RIYADH: Saudi Arabia executed a prominent Shia Muslim cleric alongside dozens of Al Qaeda members.
Most of the 47 executed were convicted of Al Qaeda attacks in Saudi Arabia a decade ago, but four, including prominent cleric Nimr al-Nimr, were Shia Muslims accused of shooting policemen during anti-government protests in recent years.
The executions took place in 12 cities in Saudi Arabia, four prisons using firing squads and the others beheading. The bodies were then hanged from gibbets in the most severe form of punishment available in the kingdom’s Sharia Islamic law.
Riyadh’s main regional rival Iran immediately reacted with vigorous condemnation of the execution of Nimr, and Saudi police raised security in a province where the Shias are a majority in case of protests, residents said.
The simultaneous execution of 47 people on security grounds was the biggest mass execution for such offences in Saudi Arabia since the 1980 killing of 63 extremist rebels who seized Mecca’s Grand Mosque in 1979.
A top Iranian cleric warned the kingdom’s Al Saud ruling family would be “wiped from the pages of history”, Yemen’s Houthi group described Nimr as a “holy warrior” and Lebanese militia Hezbollah said Riyadh had made “a grave mistake.”
The Iranian government and religious leaders across the Middle East have condemned Saudi Arabia’s execution of a prominent Shia cleric and warned of repercussions that could bring down the country’s royal family.
In a serious escalation of religious and diplomatic tensions in the region, councils and clerics in Iran, Yemen and Lebanon said the killing of Sheikh Nimr al-Nimr would prompt widespread anger.
The execution of al-Nimr will mark the end of Saudi Arabia’s government, said Iraq’s former prime minister Nuri al-Maliki.
“We strongly condemn these detestable sectarian practices and affirm that the crime of executing Sheikh al-Nimr will topple the Saudi regime as the crime of executing the martyr (Mohammed Baqir) al-Sadr did to Saddam (Hussein),” said Maliki, referring to another prominent Shi’ite cleric killed in 1980.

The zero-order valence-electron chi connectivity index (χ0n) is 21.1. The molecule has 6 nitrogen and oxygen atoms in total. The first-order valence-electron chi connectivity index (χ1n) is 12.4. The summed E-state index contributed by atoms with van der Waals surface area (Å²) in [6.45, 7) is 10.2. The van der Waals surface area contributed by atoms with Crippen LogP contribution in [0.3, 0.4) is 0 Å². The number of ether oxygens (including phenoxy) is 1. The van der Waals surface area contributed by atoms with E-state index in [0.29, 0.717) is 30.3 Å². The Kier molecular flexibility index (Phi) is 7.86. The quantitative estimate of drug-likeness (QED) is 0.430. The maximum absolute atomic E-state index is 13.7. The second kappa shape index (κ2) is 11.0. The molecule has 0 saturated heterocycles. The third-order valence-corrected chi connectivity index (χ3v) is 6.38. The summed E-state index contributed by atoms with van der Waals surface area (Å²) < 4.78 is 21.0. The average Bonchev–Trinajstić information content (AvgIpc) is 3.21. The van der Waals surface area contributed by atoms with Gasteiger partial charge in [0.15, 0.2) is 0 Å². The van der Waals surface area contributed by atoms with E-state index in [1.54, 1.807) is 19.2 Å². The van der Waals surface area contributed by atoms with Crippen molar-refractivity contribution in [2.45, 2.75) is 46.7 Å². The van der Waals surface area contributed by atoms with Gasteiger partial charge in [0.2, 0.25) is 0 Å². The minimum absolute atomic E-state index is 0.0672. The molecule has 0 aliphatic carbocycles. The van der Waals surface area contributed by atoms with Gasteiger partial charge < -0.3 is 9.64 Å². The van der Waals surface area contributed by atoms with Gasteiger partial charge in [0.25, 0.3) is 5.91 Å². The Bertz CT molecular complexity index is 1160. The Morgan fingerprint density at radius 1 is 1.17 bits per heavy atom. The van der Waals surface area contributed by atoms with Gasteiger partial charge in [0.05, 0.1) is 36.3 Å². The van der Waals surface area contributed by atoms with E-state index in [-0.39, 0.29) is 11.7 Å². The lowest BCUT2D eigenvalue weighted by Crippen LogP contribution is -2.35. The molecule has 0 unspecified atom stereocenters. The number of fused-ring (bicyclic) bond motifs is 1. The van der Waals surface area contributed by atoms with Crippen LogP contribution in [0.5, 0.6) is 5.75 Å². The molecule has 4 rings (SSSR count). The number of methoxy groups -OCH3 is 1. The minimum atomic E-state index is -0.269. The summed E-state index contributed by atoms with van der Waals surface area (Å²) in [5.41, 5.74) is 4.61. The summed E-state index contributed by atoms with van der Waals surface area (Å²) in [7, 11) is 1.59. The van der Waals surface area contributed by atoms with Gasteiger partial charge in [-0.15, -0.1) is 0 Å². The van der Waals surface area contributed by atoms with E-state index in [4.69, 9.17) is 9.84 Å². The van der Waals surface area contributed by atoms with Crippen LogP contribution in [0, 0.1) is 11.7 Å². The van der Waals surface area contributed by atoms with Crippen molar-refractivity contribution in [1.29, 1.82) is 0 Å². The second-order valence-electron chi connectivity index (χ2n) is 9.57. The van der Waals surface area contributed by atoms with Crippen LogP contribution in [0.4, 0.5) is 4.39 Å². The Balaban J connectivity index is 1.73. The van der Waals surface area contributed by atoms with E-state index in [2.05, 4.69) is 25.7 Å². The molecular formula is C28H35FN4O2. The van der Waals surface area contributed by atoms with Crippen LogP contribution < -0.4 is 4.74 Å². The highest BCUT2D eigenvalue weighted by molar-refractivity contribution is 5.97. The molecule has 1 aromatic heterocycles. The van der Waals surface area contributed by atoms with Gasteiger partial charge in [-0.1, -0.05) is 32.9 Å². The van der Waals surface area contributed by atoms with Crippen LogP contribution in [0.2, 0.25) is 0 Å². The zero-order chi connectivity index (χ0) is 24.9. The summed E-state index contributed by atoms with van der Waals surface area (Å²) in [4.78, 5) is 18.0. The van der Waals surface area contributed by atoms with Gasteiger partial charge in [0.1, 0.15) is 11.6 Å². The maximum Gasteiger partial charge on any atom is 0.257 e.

“The execution of Sheikh al-Nimr is a service to Daesh, which is betting on expanding by igniting sectarian wars,” said Humam Hamoudi, a prominent Shia politician and member of the powerful Islamic Supreme Council of Iraq (ISCI) party.
Scores of Shia Muslims marched through the Qatif district of Saudi Arabia’s eastern province on Saturday in protest at the execution of cleric Nimr al-Nimr, an eyewitness said.
He was one of four members of Saudi Arabia’s minority sect were executed alongside 43 Sunni jihadists.
The protesters chanted “down with the Al Saud”, the name of the ruling Saudi royal family, as they marched from Nimr’s home village of al-Awamiya to the region’s main town of Qatif, the only district in Saudi Arabia where Shia’s are a majority.
Similar protests broke out in Bahrain, where tear gas was fired at protesters.
Saudi Arabia is set to behead a man and publicly display his headless body (a practice called “crucifixion” in Saudi law) — for nothing more than speaking his mind. Sheikh Nimr Baqir al-Nimr, an internationally respected Shia cleric, was sentenced to death for “disobeying the ruler,” “inciting sectarian strife,” and “encouraging, leading and participating in demonstrations.” His actual crime: participating in nonviolent protests and calling for the fall of the house of Saud.
It’s not clear when the Saudis plan on executing al-Nimr: the country has a habit of both postponing executions and carrying them out without very much warning. But the case illustrates a basic fact about one of America’s closest allies in the Middle East: its system of capital punishment is one of the cruelest on earth.
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